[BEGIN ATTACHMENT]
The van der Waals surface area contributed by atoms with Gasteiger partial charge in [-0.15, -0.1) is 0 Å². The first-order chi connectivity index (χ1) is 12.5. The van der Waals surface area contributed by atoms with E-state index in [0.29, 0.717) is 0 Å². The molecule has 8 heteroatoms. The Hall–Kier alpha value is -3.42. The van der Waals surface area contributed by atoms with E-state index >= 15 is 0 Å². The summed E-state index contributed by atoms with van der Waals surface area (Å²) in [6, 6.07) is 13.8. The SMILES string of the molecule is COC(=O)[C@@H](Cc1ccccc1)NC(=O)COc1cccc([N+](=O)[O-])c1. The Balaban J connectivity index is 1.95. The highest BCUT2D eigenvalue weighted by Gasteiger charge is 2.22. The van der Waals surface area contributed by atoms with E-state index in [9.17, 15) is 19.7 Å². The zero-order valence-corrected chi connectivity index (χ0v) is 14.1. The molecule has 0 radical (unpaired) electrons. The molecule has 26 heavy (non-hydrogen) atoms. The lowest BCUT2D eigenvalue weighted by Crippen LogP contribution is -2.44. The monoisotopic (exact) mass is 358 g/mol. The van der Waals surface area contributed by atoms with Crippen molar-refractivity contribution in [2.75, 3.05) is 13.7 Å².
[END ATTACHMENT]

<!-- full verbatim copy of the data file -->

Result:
The van der Waals surface area contributed by atoms with Gasteiger partial charge in [-0.15, -0.1) is 0 Å². The first-order chi connectivity index (χ1) is 12.5. The van der Waals surface area contributed by atoms with E-state index in [0.29, 0.717) is 0 Å². The molecule has 8 heteroatoms. The Hall–Kier alpha value is -3.42. The van der Waals surface area contributed by atoms with E-state index >= 15 is 0 Å². The summed E-state index contributed by atoms with van der Waals surface area (Å²) in [6, 6.07) is 13.8. The SMILES string of the molecule is COC(=O)[C@@H](Cc1ccccc1)NC(=O)COc1cccc([N+](=O)[O-])c1. The Balaban J connectivity index is 1.95. The highest BCUT2D eigenvalue weighted by Gasteiger charge is 2.22. The van der Waals surface area contributed by atoms with E-state index in [9.17, 15) is 19.7 Å². The zero-order valence-corrected chi connectivity index (χ0v) is 14.1. The molecule has 0 radical (unpaired) electrons. The molecule has 26 heavy (non-hydrogen) atoms. The lowest BCUT2D eigenvalue weighted by Crippen LogP contribution is -2.44. The monoisotopic (exact) mass is 358 g/mol. The van der Waals surface area contributed by atoms with Crippen molar-refractivity contribution in [2.75, 3.05) is 13.7 Å².